"All right, then," Sally said. "I'll send word ahead. He won't get far. We'll head out and meet him."

"What about your house?" Lemuel asked.

"What about it?"

"Well, you've got to get your stuff moved out soon — the househusbands will be wanting to take it away for mulch."

"Tell them they can put my stuff in Barry's place," she said. I watched the gossipy looks flying.

* * *

Sally worked the housenet furiously as the househusbands trekked in and out of my place with armloads of her stuff. They kept giving me hey-big-fella looks, but I knew that any congratulations were premature. Sally wasn't moving in to get romantic — she was doing it out of expedience, her primary motivation in nearly every circumstance. She scribed with the housenet stylus, back rigid, waiting impatiently for her distant correspondents to work their own stylii, until every wall in my house was covered in temporary pigment. No one had seen Osborne.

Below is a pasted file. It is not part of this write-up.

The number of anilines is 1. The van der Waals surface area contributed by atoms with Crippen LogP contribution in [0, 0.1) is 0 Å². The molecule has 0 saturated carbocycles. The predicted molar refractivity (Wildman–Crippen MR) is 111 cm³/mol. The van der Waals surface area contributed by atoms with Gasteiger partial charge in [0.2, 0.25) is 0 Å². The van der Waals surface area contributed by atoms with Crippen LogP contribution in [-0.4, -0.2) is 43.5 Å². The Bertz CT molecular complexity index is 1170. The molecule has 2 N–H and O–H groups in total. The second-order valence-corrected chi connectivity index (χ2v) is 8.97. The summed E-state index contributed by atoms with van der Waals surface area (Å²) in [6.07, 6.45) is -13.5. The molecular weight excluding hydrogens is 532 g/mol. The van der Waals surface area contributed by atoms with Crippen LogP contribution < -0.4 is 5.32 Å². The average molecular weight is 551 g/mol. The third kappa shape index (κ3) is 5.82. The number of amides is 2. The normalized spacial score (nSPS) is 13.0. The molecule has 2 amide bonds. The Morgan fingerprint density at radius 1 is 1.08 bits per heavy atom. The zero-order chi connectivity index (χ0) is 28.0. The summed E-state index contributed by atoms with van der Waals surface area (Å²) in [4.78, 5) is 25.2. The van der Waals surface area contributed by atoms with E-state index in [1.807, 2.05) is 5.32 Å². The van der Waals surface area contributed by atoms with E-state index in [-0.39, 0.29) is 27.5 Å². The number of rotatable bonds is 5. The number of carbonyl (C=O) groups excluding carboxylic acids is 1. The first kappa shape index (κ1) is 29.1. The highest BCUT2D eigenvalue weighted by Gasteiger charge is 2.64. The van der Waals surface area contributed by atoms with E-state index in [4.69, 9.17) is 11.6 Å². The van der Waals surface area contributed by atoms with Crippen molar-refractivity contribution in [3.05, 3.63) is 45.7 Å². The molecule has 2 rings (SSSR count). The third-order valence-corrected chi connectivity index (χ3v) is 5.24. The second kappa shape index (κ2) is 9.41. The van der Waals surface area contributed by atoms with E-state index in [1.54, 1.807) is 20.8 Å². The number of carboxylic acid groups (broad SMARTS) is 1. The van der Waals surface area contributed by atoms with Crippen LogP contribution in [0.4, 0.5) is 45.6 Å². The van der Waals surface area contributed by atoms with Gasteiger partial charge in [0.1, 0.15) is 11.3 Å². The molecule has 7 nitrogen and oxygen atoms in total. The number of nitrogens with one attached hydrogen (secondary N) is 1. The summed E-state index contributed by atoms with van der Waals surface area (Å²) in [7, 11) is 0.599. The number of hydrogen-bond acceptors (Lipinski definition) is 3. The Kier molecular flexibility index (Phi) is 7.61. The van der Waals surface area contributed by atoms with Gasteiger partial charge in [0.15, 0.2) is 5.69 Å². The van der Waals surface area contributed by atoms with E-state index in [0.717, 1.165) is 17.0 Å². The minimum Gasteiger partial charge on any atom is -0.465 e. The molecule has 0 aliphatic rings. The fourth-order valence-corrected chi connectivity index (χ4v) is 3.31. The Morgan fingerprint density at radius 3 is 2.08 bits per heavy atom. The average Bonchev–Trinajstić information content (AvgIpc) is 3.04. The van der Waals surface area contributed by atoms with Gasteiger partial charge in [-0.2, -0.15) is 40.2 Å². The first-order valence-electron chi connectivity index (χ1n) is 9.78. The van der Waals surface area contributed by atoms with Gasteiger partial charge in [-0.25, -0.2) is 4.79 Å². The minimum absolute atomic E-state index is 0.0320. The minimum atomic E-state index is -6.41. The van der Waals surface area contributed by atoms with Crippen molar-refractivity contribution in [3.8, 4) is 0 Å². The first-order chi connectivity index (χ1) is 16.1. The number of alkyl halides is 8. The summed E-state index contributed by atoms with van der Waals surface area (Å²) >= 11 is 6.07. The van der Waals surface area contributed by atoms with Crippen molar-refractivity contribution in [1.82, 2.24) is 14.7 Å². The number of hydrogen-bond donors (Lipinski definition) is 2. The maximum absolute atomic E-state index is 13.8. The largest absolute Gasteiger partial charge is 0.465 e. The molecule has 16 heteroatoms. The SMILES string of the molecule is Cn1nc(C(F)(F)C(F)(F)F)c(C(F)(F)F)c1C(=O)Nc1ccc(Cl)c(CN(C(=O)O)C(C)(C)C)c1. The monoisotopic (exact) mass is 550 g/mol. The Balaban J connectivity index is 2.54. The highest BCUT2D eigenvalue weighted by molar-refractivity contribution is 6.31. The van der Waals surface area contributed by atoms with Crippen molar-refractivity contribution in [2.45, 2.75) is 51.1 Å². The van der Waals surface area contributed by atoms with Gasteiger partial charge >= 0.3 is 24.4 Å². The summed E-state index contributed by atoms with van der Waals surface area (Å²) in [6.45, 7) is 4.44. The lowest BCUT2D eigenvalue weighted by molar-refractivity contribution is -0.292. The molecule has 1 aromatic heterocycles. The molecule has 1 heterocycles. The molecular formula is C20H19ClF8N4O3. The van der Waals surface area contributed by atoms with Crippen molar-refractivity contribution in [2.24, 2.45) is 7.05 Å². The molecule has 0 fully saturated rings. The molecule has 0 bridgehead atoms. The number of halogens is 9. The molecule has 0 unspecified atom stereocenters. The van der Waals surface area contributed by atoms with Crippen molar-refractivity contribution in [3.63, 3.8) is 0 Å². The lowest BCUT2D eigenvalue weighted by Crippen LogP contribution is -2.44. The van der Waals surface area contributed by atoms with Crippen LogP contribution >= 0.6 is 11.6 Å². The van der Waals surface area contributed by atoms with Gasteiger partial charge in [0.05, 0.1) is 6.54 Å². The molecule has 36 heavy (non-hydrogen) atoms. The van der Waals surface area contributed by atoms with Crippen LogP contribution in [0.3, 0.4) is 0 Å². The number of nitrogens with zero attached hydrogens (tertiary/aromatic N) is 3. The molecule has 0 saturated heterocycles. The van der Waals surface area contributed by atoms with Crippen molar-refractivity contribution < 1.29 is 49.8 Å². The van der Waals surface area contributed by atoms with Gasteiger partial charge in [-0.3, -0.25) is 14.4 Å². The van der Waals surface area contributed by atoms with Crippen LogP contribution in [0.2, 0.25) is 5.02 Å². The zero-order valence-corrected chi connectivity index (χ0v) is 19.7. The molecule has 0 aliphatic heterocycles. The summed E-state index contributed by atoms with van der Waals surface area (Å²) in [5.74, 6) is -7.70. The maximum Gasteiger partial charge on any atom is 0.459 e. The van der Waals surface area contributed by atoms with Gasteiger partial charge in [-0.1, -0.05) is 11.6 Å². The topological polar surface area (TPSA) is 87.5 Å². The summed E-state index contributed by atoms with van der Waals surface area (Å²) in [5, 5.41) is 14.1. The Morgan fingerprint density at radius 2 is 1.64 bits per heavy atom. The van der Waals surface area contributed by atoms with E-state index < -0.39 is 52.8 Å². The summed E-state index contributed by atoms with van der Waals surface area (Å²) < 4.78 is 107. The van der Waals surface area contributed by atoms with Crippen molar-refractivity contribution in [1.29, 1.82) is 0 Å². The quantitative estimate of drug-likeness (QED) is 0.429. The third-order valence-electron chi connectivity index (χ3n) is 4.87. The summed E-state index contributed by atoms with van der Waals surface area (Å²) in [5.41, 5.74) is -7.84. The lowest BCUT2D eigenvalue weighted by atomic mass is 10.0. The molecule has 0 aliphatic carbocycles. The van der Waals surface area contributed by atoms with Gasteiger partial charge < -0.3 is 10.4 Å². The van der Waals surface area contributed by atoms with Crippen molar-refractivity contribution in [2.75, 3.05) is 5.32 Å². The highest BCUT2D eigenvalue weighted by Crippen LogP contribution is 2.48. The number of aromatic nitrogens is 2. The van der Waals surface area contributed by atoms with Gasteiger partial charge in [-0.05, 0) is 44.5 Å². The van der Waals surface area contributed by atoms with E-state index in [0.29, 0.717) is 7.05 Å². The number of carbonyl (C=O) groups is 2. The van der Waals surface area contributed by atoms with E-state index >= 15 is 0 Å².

"Maybe he went back to his dimension," I said.

"No, he's here. I saw his d-hopper before he ran out last night — it was a wreck."

"Maybe he fixed it," I said.

"And maybe he hasn't. This has got to stop, Barry. If you don't want to help, just say so. But stop trying to dissuade me." She slammed the stylus down. "Are you in or out?"

"I'm in," I said. "I'm in."

"Then get dressed," she said.

I was already dressed. I said so.

"Put on Roman's armor. We need to be on even footing with Osborne if we're going to catch him, and that stuff won't fit me."

"What about Roman?"

"He'll be back," she said. "We have his d-hopper."

* * *